Before the season started, Northeast coach Londaryl Perry had a heart-to-heart talk with senior LaNesia Williams.
It was simply to tell Williams how to handle the approaching season, one that started with little expectations for a new-look team featuring four players who had never played organized basketball.
“You must remain positive with this group,” Perry told her. “I don’t care how frustrated you get. I don’t care how mad you get. You’ve got to understand the level in which you play and the level in which they play. Your examples will help them come up.”
Williams did more than just lead by example.
A typical practice featured her coaching her teammates by running drills, stopping drills to make corrections and more. That resulted in the Vikings finishing the season 15-10 and one game shy of returning to the Class 2A state tournament.
Williams, who has signed with Oklahoma, put on display her true value, earning The Oklahoman’s Little All-City Player of the Year honors.
“I think it really made me a better player,” Williams said. “I think it gives me a better feel for the game. Being able to direct and do things like that, it helps me have a better understanding. It feels good to be able to lead them in that way as well.
“As far as going into the season next year at OU, I look forward to doing the same thing trying to be a leader.”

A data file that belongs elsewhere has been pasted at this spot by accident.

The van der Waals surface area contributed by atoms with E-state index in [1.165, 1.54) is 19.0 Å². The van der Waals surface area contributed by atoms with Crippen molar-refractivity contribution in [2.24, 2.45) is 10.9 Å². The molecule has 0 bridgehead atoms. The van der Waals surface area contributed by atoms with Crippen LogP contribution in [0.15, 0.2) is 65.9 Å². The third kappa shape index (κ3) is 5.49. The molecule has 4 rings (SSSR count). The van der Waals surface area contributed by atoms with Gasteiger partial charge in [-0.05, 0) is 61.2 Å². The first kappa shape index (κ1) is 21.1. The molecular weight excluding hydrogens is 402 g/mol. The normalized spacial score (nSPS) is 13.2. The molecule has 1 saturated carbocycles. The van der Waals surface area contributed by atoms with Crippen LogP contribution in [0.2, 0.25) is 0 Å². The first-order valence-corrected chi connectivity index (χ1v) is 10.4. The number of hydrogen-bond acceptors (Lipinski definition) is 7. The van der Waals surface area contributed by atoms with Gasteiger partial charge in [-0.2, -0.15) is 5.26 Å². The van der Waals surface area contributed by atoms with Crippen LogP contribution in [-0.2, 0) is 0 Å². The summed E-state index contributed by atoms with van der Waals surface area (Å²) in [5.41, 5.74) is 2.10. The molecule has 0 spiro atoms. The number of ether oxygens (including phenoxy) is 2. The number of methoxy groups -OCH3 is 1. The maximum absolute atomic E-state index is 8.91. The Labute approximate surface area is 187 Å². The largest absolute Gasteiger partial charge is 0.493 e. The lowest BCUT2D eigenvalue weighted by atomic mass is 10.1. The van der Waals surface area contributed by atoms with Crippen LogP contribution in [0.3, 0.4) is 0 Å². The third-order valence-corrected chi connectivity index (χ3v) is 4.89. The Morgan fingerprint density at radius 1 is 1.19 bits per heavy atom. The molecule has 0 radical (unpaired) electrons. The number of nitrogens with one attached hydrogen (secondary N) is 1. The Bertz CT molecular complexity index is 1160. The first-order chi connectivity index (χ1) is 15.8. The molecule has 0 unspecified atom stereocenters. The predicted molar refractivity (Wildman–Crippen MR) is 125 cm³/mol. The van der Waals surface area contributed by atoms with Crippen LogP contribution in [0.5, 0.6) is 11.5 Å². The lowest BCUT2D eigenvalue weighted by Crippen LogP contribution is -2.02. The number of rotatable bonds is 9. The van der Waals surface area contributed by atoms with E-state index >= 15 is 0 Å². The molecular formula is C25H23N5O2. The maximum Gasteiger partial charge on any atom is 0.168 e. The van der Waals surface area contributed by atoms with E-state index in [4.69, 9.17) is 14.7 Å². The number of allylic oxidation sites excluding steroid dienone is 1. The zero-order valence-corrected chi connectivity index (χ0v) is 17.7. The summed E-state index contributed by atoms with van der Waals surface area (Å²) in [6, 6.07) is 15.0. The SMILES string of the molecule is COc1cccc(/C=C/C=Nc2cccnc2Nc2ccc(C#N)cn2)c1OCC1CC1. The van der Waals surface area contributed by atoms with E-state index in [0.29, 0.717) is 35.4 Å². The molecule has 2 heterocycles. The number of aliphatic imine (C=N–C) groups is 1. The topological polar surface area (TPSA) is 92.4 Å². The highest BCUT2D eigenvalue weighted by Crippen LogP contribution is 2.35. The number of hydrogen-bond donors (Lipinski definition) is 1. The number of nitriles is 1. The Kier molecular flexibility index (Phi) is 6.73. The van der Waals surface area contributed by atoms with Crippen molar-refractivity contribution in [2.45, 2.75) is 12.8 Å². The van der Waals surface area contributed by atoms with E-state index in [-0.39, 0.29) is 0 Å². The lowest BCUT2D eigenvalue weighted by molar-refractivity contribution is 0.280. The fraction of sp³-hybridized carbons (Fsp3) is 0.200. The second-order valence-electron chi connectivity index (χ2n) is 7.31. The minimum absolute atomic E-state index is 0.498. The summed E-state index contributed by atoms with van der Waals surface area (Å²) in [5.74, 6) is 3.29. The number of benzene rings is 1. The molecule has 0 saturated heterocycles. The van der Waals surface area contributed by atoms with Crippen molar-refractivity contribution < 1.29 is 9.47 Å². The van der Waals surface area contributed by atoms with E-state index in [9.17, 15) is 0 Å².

Williams averaged 25.2 points per game this season and finished with more than 1,500 career points.
Her impressive numbers this season came despite seeing nearly every defense possible, including the unusual strategy implemented by Fairview in which all five defenders waited for her at the half-court line.
It didn’t work, as she passed to an open teammate under the basket.
“It was actually kind of fun,” Williams said. “I looked at it as a challenge. Basically, I was face-guarded almost every single game or double-teamed. I just looked at it as a challenge and I just thought it was funny sometimes. Fairview running all of their girls at me just doesn’t make any sense to me.”
Funny or not, it was what teams had to do to have even a small chance of slowing her down.
Williams is better from it, too.
“I just think it’s going to make her a better player overall, and she’s handled it well for the most part,” Perry said earlier this season.
Williams certainly handled her teammates well this season.
“I just tried to be a big sister to them and lead them in every way I could,” she said. “I tried to be an example in practice; I tried to push them.
“I feel like with the season we had, that should give them motivation going into next year. Knowing the kind of girls we had, how we started the year and how we finished just makes me extremely proud.”